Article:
Experts from around New Zealand, and from overseas, gathered in Wellington on Tuesday 30 August 2011 for a Drug Policy Symposium organised by NZ Drug Foundation and NZ Society on Alcohol and Drug Dependence.
The purpose of the Symposium was to focus the attention of policy makers and funders on ways to develop a high quality addiction treatment system that gets more people into treatment and retains those who are already in it.
Speakers include Associate Minister of Health Peter Dunne, and one-time Deputy Drug Czar to the Obama Administration Professor Tom McLellan.
Here is the programme outline with links to presentations:
Ross Bell, Executive Director, New Zealand Drug Foundation
Hon Peter Dunne, Associate Minister of Health
“Hell begins on the day when God grants us a clear vision of all that we might have achieved, of all the gifts which we have wasted, of all that we might have done which we did not do.” – Gian Carlo Menotti
Professor Tom McLellan, Director, Center for Substance Abuse Solutions, University of Pennsylvania
Powerpoint: Moving healthcare from addiction to substance use disorders.pdf (PDF, 1.3 MB) (1.3Mb)
Professor Doug Sellman, Director, National Addiction Centre, University of Otago
Powerpoint: Re-imagining addiction treatment.pdf (PDF, 836 KB) (.6Mb)
“Good fortune is what happens when opportunity meets with planning.”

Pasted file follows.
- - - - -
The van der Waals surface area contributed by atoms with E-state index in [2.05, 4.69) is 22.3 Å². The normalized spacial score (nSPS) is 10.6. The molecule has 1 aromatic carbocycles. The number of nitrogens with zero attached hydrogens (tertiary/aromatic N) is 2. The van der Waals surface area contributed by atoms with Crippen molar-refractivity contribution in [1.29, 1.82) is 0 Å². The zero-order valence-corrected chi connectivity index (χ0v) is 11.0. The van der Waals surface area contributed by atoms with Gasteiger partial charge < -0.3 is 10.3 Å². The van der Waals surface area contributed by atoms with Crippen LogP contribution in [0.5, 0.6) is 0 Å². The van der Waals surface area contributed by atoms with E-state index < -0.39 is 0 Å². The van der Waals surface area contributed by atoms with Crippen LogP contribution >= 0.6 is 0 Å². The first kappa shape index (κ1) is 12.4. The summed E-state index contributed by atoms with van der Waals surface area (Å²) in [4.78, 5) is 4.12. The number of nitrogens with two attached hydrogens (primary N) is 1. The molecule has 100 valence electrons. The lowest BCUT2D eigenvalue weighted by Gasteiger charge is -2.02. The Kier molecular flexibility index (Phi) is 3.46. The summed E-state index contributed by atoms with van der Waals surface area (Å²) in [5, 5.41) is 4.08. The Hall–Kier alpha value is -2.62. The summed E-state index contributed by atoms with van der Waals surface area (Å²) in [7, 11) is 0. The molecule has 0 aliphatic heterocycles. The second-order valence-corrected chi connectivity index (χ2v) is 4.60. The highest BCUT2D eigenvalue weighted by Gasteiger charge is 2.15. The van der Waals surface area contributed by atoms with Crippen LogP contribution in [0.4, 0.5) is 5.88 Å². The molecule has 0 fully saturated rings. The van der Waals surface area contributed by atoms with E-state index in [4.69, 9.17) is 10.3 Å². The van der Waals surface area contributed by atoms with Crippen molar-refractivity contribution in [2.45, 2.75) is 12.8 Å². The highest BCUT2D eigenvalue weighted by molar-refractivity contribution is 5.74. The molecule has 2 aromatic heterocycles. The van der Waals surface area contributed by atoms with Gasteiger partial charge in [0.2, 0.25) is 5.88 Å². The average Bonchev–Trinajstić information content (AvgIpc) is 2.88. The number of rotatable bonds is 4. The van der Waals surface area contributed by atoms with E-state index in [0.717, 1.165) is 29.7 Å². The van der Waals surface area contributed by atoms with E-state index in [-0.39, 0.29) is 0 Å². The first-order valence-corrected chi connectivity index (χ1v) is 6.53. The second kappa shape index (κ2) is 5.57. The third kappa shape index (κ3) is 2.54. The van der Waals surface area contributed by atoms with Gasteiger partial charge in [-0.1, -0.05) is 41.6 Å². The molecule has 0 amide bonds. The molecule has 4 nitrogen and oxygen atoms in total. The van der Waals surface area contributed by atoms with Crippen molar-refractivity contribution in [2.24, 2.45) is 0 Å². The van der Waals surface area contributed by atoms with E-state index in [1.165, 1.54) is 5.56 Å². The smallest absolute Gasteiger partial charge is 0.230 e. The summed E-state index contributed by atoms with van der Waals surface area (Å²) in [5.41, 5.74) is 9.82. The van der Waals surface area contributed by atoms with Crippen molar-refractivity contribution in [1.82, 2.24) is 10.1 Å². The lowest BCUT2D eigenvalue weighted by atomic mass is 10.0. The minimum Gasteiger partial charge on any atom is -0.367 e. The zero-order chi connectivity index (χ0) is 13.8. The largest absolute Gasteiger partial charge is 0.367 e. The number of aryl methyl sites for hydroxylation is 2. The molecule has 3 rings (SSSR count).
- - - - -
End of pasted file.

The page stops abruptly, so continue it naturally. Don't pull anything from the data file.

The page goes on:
– Thomas Edison
Peter Kennerley, Team Leader for Addiction Treatment Services, Ministry of Health
Dr Lynne Lane, Executive Chair Commissioner, Mental Health Commission
“When planning for a year, plant corn. When planning for a decade, plant trees. When planning for life, train and educate people.” – Chinese proverb
Brenda Wraight, Director, Health Workforce New Zealand
Ian MacEwan, Executive Director, Addiction Practitioners’ Association, Aotearoa-New Zealand
“To accomplish great things, we must not only act, but also dream; not only plan,
but also believe.” – Anatole France
Julian Buchanan, Associate Professor, Institute of Criminology, Victoria University
Tim Harding, Chief Executive, Care NZ
A recording of each session is available:
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A group of powerful synthetic opioids that were first detected in the country just a year ago may have already been linked to several deaths.
95% of respondents reported positive effects, in a study that looked at both prescription and black market cannabis use.